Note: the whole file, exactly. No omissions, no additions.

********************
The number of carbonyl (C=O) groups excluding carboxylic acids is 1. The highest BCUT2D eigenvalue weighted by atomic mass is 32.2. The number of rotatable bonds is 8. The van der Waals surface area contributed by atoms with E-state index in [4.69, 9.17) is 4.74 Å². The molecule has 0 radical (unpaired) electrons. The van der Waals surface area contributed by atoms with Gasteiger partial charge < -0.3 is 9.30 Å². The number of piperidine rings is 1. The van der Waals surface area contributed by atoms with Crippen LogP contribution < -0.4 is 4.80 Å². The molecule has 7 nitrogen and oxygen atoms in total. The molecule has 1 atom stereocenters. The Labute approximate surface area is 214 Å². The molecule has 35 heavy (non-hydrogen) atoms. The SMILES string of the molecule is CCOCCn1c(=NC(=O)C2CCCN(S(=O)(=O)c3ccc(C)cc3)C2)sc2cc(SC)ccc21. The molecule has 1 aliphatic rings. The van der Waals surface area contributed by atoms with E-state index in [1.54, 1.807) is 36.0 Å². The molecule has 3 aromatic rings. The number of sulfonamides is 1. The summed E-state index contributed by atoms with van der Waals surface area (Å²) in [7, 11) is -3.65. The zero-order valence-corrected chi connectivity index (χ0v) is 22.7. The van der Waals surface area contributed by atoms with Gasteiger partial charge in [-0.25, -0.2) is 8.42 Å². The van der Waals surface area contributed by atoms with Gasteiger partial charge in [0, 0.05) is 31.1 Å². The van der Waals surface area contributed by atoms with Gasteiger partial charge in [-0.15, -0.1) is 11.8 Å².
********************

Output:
The number of carbonyl (C=O) groups excluding carboxylic acids is 1. The highest BCUT2D eigenvalue weighted by atomic mass is 32.2. The number of rotatable bonds is 8. The van der Waals surface area contributed by atoms with E-state index in [4.69, 9.17) is 4.74 Å². The molecule has 0 radical (unpaired) electrons. The van der Waals surface area contributed by atoms with Gasteiger partial charge < -0.3 is 9.30 Å². The number of piperidine rings is 1. The van der Waals surface area contributed by atoms with Crippen LogP contribution < -0.4 is 4.80 Å². The molecule has 7 nitrogen and oxygen atoms in total. The molecule has 1 atom stereocenters. The Labute approximate surface area is 214 Å². The molecule has 35 heavy (non-hydrogen) atoms. The SMILES string of the molecule is CCOCCn1c(=NC(=O)C2CCCN(S(=O)(=O)c3ccc(C)cc3)C2)sc2cc(SC)ccc21. The molecule has 1 aliphatic rings. The van der Waals surface area contributed by atoms with E-state index in [1.54, 1.807) is 36.0 Å². The molecule has 3 aromatic rings. The number of sulfonamides is 1. The summed E-state index contributed by atoms with van der Waals surface area (Å²) in [7, 11) is -3.65. The zero-order valence-corrected chi connectivity index (χ0v) is 22.7. The van der Waals surface area contributed by atoms with Gasteiger partial charge in [-0.25, -0.2) is 8.42 Å². The van der Waals surface area contributed by atoms with Gasteiger partial charge in [0, 0.05) is 31.1 Å². The van der Waals surface area contributed by atoms with Gasteiger partial charge in [-0.15, -0.1) is 11.8 Å².